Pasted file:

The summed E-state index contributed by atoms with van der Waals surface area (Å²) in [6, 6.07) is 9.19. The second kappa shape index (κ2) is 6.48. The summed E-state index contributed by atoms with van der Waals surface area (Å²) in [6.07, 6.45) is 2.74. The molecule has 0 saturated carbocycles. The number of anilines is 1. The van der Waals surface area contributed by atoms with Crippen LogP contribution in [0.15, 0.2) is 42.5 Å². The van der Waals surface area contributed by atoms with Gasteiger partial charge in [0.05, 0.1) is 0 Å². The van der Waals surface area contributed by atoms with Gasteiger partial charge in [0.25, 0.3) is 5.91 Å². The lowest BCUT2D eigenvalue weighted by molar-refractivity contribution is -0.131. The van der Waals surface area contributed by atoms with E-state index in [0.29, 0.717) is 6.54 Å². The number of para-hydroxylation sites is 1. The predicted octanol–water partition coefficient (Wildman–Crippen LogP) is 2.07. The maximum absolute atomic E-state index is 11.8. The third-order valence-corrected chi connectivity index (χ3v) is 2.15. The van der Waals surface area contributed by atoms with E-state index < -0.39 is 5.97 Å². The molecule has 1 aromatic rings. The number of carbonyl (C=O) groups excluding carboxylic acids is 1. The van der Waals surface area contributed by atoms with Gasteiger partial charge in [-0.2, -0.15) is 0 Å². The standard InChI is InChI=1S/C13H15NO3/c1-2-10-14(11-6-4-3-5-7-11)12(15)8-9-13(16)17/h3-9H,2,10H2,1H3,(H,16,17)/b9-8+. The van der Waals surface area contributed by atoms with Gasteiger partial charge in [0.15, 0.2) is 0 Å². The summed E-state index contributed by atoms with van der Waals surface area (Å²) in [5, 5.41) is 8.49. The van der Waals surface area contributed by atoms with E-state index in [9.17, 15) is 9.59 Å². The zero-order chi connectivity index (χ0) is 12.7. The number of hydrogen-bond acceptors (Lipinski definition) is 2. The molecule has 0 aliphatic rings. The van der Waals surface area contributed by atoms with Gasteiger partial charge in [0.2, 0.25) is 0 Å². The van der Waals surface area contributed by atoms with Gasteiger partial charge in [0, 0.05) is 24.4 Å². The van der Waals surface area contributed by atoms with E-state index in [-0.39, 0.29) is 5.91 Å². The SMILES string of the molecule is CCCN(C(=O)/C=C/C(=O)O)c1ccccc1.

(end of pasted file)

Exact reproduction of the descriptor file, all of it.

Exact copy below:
The summed E-state index contributed by atoms with van der Waals surface area (Å²) in [6, 6.07) is 9.19. The second kappa shape index (κ2) is 6.48. The summed E-state index contributed by atoms with van der Waals surface area (Å²) in [6.07, 6.45) is 2.74. The molecule has 0 saturated carbocycles. The number of anilines is 1. The van der Waals surface area contributed by atoms with Crippen LogP contribution in [0.15, 0.2) is 42.5 Å². The van der Waals surface area contributed by atoms with Gasteiger partial charge in [0.05, 0.1) is 0 Å². The van der Waals surface area contributed by atoms with Gasteiger partial charge in [0.25, 0.3) is 5.91 Å². The lowest BCUT2D eigenvalue weighted by molar-refractivity contribution is -0.131. The van der Waals surface area contributed by atoms with E-state index in [0.29, 0.717) is 6.54 Å². The number of para-hydroxylation sites is 1. The predicted octanol–water partition coefficient (Wildman–Crippen LogP) is 2.07. The maximum absolute atomic E-state index is 11.8. The third-order valence-corrected chi connectivity index (χ3v) is 2.15. The van der Waals surface area contributed by atoms with E-state index < -0.39 is 5.97 Å². The molecule has 1 aromatic rings. The number of carbonyl (C=O) groups excluding carboxylic acids is 1. The van der Waals surface area contributed by atoms with Gasteiger partial charge in [-0.2, -0.15) is 0 Å². The standard InChI is InChI=1S/C13H15NO3/c1-2-10-14(11-6-4-3-5-7-11)12(15)8-9-13(16)17/h3-9H,2,10H2,1H3,(H,16,17)/b9-8+. The van der Waals surface area contributed by atoms with Gasteiger partial charge in [0.15, 0.2) is 0 Å². The summed E-state index contributed by atoms with van der Waals surface area (Å²) in [5, 5.41) is 8.49. The van der Waals surface area contributed by atoms with E-state index in [9.17, 15) is 9.59 Å². The zero-order chi connectivity index (χ0) is 12.7. The number of hydrogen-bond acceptors (Lipinski definition) is 2. The molecule has 0 aliphatic rings. The van der Waals surface area contributed by atoms with Gasteiger partial charge in [0.2, 0.25) is 0 Å². The van der Waals surface area contributed by atoms with Gasteiger partial charge in [0, 0.05) is 24.4 Å². The van der Waals surface area contributed by atoms with E-state index in [-0.39, 0.29) is 5.91 Å². The SMILES string of the molecule is CCCN(C(=O)/C=C/C(=O)O)c1ccccc1.